Dr. James was previously President of the Society of Chairmen of Academic Radiology Departments (SCARD), the Association of University Radiologists (AUR) and the American Roentgen Ray Society (ARRS). He received the Gold Medal Award from both AUR and ARRS.
Over the course of his life, Dr. James authored more than 540 articles and 23 books on medicine, law, ethics, art, folklore and fiction. He's been published in North Carolina Art Pottery and Collecting American Art. He was also well-known as an influential figure in the art world.
Throughout his career, he brought an arts focus to radiology and medicine. He was affiliated with numerous state and national art-related organizations and museum boards, and was a founding board member of the International Association of Art in Medicine and cover editor of the International Journal of Academic Medicine. He served on the founding board of the American Visionary Art Museum in Baltimore, was on the Board of Directors for the North Carolina Pottery Center, and served on a Regional Advisory Committee for Preservation North Carolina.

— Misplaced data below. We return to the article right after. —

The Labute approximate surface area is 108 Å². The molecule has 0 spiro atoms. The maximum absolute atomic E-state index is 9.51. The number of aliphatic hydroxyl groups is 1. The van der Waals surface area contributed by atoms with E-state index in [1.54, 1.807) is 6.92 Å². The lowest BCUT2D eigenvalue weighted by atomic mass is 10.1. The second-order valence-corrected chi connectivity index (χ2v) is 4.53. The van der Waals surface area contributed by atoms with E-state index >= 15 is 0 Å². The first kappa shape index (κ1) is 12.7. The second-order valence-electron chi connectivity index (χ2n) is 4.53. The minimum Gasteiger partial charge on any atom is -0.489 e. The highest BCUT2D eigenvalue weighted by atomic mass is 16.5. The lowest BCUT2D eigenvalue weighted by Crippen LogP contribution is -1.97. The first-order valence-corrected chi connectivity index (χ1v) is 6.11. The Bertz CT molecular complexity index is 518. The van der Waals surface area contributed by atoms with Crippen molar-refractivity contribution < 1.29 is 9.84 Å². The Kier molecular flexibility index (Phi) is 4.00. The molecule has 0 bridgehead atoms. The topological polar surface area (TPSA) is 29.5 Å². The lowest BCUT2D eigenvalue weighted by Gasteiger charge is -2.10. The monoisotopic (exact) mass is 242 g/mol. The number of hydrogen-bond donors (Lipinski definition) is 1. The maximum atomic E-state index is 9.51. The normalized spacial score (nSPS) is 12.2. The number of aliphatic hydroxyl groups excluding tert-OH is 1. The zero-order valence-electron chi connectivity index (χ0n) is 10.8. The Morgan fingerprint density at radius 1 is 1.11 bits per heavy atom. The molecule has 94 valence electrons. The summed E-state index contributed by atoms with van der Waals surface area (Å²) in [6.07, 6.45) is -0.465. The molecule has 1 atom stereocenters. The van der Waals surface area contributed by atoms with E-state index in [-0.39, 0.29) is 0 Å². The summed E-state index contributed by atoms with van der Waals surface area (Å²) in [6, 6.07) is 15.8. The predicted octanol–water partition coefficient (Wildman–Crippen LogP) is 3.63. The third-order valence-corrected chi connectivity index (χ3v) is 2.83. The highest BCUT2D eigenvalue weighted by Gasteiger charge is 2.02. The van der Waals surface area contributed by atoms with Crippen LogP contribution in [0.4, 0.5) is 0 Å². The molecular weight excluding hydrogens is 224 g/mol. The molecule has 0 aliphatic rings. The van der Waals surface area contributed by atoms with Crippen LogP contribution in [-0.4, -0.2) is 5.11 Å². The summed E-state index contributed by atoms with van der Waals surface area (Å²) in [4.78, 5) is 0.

Dr. James was a guest curator and lecturer on many art forums both nationally and internationally. His collections of 19th and early 20th century American art, North Carolina art pottery, North Carolina quilts, North Carolina waterfowl decoys, have been widely exhibited in the South. He and his wife have donated North Carolina pottery collections to the North Carolina Pottery Center and the Chapel Hill Museum. They recently donated their African/American quilt collection to the North Carolina Museum of History and had given the Pattie Royster James Collection of 102 NC quilts to NC State University.